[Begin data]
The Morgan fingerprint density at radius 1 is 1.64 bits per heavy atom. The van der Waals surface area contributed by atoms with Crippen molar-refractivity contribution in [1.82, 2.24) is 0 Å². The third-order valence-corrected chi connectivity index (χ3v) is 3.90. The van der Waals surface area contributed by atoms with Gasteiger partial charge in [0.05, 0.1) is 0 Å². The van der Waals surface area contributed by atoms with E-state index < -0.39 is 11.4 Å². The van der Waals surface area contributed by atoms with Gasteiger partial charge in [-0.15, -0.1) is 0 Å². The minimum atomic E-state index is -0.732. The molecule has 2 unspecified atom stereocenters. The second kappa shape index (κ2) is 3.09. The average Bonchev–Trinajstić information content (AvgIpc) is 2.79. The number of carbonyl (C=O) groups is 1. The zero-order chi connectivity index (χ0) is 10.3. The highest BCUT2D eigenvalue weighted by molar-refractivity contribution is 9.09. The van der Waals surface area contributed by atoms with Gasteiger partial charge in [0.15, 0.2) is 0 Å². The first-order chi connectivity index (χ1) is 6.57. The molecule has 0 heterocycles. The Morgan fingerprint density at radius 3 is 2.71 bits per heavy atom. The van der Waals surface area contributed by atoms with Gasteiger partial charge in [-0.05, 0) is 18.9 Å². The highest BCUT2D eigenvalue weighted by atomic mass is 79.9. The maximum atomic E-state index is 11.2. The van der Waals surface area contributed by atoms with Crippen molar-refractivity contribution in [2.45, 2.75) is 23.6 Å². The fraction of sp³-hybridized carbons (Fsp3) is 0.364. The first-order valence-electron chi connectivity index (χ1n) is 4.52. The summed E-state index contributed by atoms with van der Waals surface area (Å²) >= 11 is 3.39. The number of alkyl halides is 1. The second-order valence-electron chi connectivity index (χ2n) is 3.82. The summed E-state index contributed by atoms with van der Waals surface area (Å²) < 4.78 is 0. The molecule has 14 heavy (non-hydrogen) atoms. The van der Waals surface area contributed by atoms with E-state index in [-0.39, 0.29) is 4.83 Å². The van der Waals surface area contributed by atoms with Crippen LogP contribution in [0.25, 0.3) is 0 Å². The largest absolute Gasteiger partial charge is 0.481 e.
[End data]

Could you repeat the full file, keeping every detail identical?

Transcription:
The Morgan fingerprint density at radius 1 is 1.64 bits per heavy atom. The van der Waals surface area contributed by atoms with Crippen molar-refractivity contribution in [1.82, 2.24) is 0 Å². The third-order valence-corrected chi connectivity index (χ3v) is 3.90. The van der Waals surface area contributed by atoms with Gasteiger partial charge in [0.05, 0.1) is 0 Å². The van der Waals surface area contributed by atoms with E-state index < -0.39 is 11.4 Å². The van der Waals surface area contributed by atoms with Gasteiger partial charge in [-0.15, -0.1) is 0 Å². The minimum atomic E-state index is -0.732. The molecule has 2 unspecified atom stereocenters. The second kappa shape index (κ2) is 3.09. The average Bonchev–Trinajstić information content (AvgIpc) is 2.79. The number of carbonyl (C=O) groups is 1. The zero-order chi connectivity index (χ0) is 10.3. The highest BCUT2D eigenvalue weighted by molar-refractivity contribution is 9.09. The van der Waals surface area contributed by atoms with Gasteiger partial charge in [0.15, 0.2) is 0 Å². The first-order chi connectivity index (χ1) is 6.57. The molecule has 0 heterocycles. The Morgan fingerprint density at radius 3 is 2.71 bits per heavy atom. The van der Waals surface area contributed by atoms with Gasteiger partial charge in [-0.05, 0) is 18.9 Å². The highest BCUT2D eigenvalue weighted by atomic mass is 79.9. The maximum atomic E-state index is 11.2. The van der Waals surface area contributed by atoms with Crippen molar-refractivity contribution in [2.45, 2.75) is 23.6 Å². The fraction of sp³-hybridized carbons (Fsp3) is 0.364. The first-order valence-electron chi connectivity index (χ1n) is 4.52. The summed E-state index contributed by atoms with van der Waals surface area (Å²) >= 11 is 3.39. The number of alkyl halides is 1. The second-order valence-electron chi connectivity index (χ2n) is 3.82. The summed E-state index contributed by atoms with van der Waals surface area (Å²) < 4.78 is 0. The molecule has 14 heavy (non-hydrogen) atoms. The van der Waals surface area contributed by atoms with E-state index in [-0.39, 0.29) is 4.83 Å². The van der Waals surface area contributed by atoms with Crippen LogP contribution in [0.25, 0.3) is 0 Å². The largest absolute Gasteiger partial charge is 0.481 e.